Thomas P was working on some code a while back where the original developer had devised a "clever" way of encoding errors.

Errors were encoded into a single integer rather than using a Boolean for each error that occurred. A nice way to overcomplicate things, but fine.

As I'm sure you know, this can be achieved fairly straight forwardly by doing a bitwise-AND between a mask integer and your bitmap integer. However, if you're doing this, you want to make the mask integers constants, as to avoid using magic numbers. The original developer understood this, too.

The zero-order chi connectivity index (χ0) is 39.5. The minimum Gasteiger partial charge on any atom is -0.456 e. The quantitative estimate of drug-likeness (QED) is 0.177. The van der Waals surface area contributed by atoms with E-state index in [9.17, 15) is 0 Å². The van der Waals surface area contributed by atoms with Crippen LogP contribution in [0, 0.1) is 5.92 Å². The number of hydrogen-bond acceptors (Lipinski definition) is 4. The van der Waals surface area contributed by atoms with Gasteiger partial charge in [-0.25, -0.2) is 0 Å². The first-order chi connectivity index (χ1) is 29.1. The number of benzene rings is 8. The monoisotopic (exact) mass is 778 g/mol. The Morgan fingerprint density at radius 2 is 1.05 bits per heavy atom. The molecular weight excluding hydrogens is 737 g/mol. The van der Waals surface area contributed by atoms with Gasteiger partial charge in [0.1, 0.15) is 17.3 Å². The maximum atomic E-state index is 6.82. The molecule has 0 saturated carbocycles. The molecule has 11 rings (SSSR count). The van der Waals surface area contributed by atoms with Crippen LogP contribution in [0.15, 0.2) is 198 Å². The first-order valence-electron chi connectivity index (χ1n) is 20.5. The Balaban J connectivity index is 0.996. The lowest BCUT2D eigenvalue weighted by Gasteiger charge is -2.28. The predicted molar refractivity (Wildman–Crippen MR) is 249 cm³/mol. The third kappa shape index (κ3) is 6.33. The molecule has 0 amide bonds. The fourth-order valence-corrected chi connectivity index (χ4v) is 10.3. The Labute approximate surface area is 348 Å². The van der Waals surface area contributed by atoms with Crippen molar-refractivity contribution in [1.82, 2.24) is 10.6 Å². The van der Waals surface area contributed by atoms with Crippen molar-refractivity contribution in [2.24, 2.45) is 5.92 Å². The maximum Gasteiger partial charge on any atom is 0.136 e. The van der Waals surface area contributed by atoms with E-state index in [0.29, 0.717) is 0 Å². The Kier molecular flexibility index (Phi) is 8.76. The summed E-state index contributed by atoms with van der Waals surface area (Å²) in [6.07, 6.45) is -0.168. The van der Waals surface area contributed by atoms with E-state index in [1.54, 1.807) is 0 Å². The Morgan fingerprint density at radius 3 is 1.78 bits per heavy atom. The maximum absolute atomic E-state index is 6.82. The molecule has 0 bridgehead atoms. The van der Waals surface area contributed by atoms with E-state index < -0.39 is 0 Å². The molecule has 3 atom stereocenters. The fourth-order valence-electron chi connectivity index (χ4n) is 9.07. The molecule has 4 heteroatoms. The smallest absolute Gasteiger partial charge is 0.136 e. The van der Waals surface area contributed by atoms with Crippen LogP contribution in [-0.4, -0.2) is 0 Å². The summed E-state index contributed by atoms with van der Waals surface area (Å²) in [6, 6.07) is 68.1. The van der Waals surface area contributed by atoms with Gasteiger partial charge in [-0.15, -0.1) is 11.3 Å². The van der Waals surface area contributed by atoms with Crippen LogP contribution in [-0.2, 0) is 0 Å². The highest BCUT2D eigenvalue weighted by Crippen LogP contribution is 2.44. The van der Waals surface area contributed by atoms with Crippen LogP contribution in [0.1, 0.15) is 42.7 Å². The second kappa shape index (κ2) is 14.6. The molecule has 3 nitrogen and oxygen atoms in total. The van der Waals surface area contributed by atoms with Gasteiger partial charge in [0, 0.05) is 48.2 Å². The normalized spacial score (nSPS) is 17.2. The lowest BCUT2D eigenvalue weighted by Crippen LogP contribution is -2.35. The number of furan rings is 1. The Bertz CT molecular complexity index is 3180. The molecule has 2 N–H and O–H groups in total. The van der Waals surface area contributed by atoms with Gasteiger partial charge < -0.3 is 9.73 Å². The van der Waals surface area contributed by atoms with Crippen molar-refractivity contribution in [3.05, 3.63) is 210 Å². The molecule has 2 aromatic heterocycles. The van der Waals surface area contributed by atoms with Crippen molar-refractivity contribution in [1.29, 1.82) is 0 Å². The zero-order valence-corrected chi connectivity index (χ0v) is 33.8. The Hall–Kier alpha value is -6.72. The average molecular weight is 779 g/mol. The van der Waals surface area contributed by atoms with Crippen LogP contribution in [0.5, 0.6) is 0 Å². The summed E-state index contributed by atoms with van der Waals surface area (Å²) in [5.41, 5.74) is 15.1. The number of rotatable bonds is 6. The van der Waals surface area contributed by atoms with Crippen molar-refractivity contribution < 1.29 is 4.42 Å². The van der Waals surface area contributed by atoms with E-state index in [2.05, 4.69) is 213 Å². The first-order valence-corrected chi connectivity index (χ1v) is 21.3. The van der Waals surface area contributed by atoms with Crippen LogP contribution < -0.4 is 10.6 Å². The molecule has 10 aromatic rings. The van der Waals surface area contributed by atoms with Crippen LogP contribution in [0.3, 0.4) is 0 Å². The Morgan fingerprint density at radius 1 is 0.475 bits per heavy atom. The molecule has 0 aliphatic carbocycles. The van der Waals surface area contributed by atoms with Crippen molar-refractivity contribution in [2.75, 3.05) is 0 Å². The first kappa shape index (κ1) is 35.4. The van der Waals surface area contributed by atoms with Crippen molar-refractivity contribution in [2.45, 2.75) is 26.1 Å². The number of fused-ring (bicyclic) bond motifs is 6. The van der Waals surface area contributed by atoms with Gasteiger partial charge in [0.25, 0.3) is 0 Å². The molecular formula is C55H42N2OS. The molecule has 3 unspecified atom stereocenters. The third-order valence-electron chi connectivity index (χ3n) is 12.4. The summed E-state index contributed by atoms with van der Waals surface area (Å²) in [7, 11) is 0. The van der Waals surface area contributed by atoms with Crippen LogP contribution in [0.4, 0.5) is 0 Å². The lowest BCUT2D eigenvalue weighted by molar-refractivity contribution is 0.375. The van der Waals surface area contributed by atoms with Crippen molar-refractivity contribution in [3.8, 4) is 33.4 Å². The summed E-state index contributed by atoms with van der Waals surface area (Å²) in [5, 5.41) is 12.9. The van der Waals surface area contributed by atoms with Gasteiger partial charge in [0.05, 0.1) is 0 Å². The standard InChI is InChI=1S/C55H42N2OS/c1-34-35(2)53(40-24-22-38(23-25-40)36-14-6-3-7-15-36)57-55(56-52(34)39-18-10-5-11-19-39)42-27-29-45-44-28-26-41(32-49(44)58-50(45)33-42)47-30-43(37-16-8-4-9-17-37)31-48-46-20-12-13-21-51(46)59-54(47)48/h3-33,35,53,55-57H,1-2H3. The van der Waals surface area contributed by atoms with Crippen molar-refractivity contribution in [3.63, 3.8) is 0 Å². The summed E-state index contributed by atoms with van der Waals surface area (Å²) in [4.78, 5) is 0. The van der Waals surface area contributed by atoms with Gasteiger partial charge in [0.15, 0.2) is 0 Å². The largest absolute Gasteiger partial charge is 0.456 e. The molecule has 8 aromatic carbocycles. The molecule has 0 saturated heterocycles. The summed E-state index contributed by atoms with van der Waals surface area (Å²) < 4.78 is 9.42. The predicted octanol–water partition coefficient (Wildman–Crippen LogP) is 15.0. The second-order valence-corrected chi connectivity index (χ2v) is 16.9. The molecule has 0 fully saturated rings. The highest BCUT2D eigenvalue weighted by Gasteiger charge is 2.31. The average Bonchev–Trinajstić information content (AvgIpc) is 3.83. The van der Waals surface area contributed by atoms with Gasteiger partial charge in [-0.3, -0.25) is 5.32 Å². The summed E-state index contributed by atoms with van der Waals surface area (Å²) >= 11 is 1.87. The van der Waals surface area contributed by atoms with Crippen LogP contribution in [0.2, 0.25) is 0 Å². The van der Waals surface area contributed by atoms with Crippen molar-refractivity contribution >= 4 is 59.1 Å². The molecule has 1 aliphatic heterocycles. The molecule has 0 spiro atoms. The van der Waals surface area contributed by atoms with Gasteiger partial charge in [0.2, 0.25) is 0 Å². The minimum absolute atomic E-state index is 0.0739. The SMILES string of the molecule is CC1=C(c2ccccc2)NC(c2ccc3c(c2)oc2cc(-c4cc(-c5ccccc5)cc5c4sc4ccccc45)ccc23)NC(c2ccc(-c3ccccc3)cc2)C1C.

By using constants, you'd expect to see something like this:

private int error; // The current error code.
// Error masks
private static final int ERROR_INVALID_FILENAME = 1024;
private static final int ERROR_INVALID_USERNAME = 2048;
private static final int ERROR_INVALID_PASSWORD = 4096;

But no. The original developer wasn't content 'hard coding' the name of the constants and instead decided to use the following.

private static final int ONETHOUSANDANDTWENTYFOUR = 1024;
private static final int TWOTHOUSANDANDFOURTYEIGHT = 2048;

Needless to say, these constants were not commented so to determine what error they actually indicated one had to dig through all of the code.

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